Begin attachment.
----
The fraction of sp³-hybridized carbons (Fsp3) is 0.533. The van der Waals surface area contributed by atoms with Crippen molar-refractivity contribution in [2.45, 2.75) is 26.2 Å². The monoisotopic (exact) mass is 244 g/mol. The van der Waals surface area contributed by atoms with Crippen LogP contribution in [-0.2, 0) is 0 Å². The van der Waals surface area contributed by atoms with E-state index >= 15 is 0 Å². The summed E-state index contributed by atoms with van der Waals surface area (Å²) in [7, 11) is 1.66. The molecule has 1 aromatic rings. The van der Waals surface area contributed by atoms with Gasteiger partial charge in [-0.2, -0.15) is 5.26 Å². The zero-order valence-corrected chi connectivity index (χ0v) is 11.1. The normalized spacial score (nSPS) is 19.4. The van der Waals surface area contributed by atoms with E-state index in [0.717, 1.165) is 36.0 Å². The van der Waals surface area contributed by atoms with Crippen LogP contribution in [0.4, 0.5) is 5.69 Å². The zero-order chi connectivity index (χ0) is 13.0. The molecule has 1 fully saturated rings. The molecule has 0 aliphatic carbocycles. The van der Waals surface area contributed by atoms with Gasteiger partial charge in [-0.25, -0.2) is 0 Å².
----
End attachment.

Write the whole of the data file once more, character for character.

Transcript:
The fraction of sp³-hybridized carbons (Fsp3) is 0.533. The van der Waals surface area contributed by atoms with Crippen molar-refractivity contribution in [2.45, 2.75) is 26.2 Å². The monoisotopic (exact) mass is 244 g/mol. The van der Waals surface area contributed by atoms with Crippen LogP contribution in [-0.2, 0) is 0 Å². The van der Waals surface area contributed by atoms with E-state index >= 15 is 0 Å². The summed E-state index contributed by atoms with van der Waals surface area (Å²) in [7, 11) is 1.66. The molecule has 1 aromatic rings. The van der Waals surface area contributed by atoms with Gasteiger partial charge in [-0.2, -0.15) is 5.26 Å². The zero-order valence-corrected chi connectivity index (χ0v) is 11.1. The normalized spacial score (nSPS) is 19.4. The van der Waals surface area contributed by atoms with E-state index in [0.717, 1.165) is 36.0 Å². The van der Waals surface area contributed by atoms with Crippen LogP contribution in [0.4, 0.5) is 5.69 Å². The zero-order chi connectivity index (χ0) is 13.0. The molecule has 1 fully saturated rings. The molecule has 0 aliphatic carbocycles. The van der Waals surface area contributed by atoms with Gasteiger partial charge in [-0.25, -0.2) is 0 Å².